The most frequently heard reason for this pattern by skeptics, including many scientists, is that Rift Valley Kenyans and Jamaican athletes just work harder at running. They had to run back and forth to school. It’s a way out of often deplorable poverty. There are in fact some cultural factors in play, just as there are cultural reasons for why Dominicans excel in baseball. In the case of Jamaica, the British introduced organized and informal athletics, and interscholastic competition, to the island and other colonies in the late 19th century, and running was the central sport–sprints and long distance. Jamaicans began excelling at what they were natural good at–the shorter distances. But culture alone can only take one so far; Jamaicans are terrible at distance running.

Culture clearly plays a huge role in most parts, though more so historically when fewer people had access to sports. Consider the Jewish over-representation in semi-pro basketball in the United States in the 1920s and 30s, when the famed Philadelphia South Philadelphia Hebrew Association (SPHAS) team, nicknamed the Hebrews, won 13 semi-pro titles over 22 years. Basketball was one of their few outlets, the story goes, to escape the trap of limited opportunity. Some commentators speculated genetics was at play.

The 1922 Philadelphia SPHAS, whose uniforms featured Hebrew lettering.
The 1922 Philadelphia SPHAS, whose uniforms featured Hebrew lettering.

“The reason, I suspect, that basketball appeals to the Hebrew, with his Oriental background,” wrote Paul Gallico, sports editor of the New York Daily News and one of the premier sportswriters of the 1930s, “is that the game places a premium on an alert, scheming mind, flashy trickiness, artful dodging and general smart-aleckness.”

But in this case, Jewish domination was overwhelmingly cultural. Following World War II, the new generation of Jews began moving on to other pursuits—not to mention the suburbs. By the late 1940s, dominion over the city basketball courts had passed to the fastest-growing group of urban dwellers, mostly blacks who had migrated north from dying Southern plantations. In a few short years, the SPHAs were reduced to a supporting role as the slow-footed white boys in one-night stands against the Harlem Globetrotters, who had evolved into a vaudeville act after the NBA began stealing its best players. Before long, the stereotype of the “scheming” and “trickiness” of Jews was replaced by that of the “natural athleticism” of “Negroes”.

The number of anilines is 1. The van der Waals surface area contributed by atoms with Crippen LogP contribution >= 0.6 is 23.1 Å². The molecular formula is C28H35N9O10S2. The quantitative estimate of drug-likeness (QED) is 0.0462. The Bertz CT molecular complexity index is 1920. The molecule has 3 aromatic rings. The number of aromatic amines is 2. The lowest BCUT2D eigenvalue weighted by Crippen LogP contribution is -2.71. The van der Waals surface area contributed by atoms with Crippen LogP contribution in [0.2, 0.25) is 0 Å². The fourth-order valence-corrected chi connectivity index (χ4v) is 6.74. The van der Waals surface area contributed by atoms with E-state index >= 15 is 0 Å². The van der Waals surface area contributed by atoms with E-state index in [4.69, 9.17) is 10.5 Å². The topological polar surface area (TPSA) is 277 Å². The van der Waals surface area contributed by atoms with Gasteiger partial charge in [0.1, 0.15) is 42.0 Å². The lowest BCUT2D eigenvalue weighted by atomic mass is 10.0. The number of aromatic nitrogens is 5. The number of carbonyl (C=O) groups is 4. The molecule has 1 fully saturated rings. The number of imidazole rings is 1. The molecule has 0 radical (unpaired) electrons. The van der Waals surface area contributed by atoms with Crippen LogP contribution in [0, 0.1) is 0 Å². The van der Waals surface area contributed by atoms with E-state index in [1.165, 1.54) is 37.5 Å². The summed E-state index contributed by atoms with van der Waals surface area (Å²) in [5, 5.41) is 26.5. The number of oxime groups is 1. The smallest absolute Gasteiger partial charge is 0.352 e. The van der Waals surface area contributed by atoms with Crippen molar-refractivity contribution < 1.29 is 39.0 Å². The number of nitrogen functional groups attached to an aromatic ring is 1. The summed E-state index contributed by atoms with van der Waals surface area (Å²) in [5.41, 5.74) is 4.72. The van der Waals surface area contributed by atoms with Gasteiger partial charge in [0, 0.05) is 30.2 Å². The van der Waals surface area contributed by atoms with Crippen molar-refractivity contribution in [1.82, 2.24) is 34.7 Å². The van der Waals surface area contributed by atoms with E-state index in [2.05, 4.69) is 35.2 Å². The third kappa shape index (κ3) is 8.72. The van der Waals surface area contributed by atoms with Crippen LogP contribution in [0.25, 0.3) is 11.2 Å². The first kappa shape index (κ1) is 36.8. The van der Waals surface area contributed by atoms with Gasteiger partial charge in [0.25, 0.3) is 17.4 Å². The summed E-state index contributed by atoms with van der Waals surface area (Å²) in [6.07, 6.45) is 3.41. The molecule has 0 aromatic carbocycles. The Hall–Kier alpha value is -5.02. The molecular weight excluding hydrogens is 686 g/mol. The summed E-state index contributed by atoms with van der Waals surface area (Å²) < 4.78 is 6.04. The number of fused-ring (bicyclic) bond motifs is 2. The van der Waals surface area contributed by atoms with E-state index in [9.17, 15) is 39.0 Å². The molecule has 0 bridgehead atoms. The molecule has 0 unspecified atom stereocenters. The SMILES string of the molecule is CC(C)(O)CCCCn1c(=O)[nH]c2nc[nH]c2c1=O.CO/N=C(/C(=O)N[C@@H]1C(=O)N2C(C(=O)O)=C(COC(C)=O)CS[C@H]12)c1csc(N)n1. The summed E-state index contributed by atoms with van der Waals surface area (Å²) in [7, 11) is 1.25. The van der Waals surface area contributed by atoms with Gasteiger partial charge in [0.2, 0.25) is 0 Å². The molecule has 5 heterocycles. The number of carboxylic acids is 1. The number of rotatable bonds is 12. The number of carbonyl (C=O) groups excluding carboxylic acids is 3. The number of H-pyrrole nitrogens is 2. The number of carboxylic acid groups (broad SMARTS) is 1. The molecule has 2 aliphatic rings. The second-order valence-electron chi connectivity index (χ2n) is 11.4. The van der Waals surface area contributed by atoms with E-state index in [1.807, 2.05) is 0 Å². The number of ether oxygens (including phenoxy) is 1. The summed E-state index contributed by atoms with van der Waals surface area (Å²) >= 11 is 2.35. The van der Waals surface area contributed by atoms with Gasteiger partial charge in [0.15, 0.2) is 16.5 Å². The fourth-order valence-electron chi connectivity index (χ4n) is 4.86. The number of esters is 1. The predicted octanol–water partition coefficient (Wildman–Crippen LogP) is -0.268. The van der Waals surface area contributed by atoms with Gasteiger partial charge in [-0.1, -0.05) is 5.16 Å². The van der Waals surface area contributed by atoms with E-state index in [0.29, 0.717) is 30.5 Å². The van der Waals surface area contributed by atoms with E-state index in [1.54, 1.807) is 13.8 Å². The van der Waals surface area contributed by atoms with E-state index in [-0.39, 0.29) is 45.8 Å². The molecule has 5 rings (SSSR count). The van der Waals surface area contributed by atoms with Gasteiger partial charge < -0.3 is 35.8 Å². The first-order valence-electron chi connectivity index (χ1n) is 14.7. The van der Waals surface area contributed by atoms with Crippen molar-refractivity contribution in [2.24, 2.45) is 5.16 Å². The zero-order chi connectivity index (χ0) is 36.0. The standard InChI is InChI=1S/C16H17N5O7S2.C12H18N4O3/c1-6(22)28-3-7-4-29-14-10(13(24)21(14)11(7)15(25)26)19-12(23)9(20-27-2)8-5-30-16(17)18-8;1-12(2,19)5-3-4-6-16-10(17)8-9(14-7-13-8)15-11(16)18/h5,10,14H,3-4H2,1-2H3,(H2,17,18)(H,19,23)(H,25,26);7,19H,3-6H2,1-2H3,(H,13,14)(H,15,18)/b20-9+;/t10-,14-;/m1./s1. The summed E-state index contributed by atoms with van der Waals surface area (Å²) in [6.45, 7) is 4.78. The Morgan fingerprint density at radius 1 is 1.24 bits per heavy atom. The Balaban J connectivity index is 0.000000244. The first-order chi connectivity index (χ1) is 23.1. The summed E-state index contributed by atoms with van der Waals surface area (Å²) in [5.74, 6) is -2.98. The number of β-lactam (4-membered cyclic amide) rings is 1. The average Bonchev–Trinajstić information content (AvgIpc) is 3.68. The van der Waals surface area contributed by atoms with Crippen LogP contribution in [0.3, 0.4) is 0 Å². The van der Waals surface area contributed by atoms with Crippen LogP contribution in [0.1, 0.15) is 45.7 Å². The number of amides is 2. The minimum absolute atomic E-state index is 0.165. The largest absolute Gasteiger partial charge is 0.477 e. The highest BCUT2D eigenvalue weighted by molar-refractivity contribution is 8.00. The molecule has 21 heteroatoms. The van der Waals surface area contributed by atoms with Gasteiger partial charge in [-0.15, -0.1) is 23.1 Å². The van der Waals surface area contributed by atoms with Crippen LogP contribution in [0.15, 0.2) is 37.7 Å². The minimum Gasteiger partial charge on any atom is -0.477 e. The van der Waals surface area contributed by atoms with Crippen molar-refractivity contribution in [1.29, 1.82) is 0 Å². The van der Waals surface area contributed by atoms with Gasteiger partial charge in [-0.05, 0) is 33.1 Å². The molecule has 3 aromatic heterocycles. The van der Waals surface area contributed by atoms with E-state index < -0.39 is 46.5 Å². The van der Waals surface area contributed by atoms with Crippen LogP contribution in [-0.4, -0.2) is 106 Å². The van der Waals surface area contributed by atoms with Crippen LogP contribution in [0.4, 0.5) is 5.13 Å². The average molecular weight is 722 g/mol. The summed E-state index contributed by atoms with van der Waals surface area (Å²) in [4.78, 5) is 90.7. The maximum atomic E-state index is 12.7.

We know now, of course, that Jews are not innately suited (or ill suited) for basketball. The SPHAs and the heyday of Jewish basketball resulted from a combination of environmental factors, hard work, and a dearth of opportunities elsewhere. For much of the past century, socioeconomic barriers determined who would compete in what sports—and therefore who could succeed. However, the situation in running is different. West African descended runners have dominated sprinting for most of the century, and that domination has intensified in recent years. As the barriers to African participation in global sports has fallen, and the playing field has leveled, East and North Africans have come to dominate distance running.

Blacks still find it difficult to break into many specialized or country-club sports, like bobsledding or golf, in which equipment costs are steep. But sports that excluded or segregated blacks until the 1960s—baseball, basketball, football and track-and-field—are now open to all races. Where cultural channeling once shaped the rosters of in sports, now the cream has fewer structural obstacles to rise to the top.

Still journalists and even many scientists attempt to persuade us that environment and culture are what matters most at the elite levels of competitive sports and genes play a limited or no role. The latest example: Harvard sociologist Orlando Patterson’s recent New York Times opinion piece on Jamaican running, which correctly points to the cultural factors that have contributed to sprinting success.

How do Jamaicans do it? It’s not because of genetics, as some claim. A vast majority of Jamaicans’ ancestors are from West Africa, which has relatively few outstanding sprinters.

According to this narrative, there’s a tradition of running in Africa, and among African descendants worldwide, that young athletes emulate; they’ve been running to school since kindergarten; they train harder for a chance at the golden ring that athletic success offers; athletes from other parts of the world have developed a toxic inferiority complex to Kenyan distance runners and West African descended sprinters and switch to other sports; blah, blah, blah.

As I noted in my book Taboo: Why Black Athletes Dominate Sports and Why We Are Afraid to Talk About It (Jon Entine, 2000, Public Affairs), West Africa, which has no strong cultural or state support for running, has dozens of outstanding sprinters relative to any group in the world other than sprinters in the West African diaspora. Each of these countries alone–Congo, Botswana, Ivory Coast, Nigeria, Ivory Coast, Liberia, Senegal–has more elite sprinters than all of Asia combined. Caribbean countries, North America and Europe–home to many people of West African descent—have faired particularly well in international sprinting. (As Sailer has noted, “West Africa has nature on its side in sprinting, but the West African diaspora has nature and nurture”).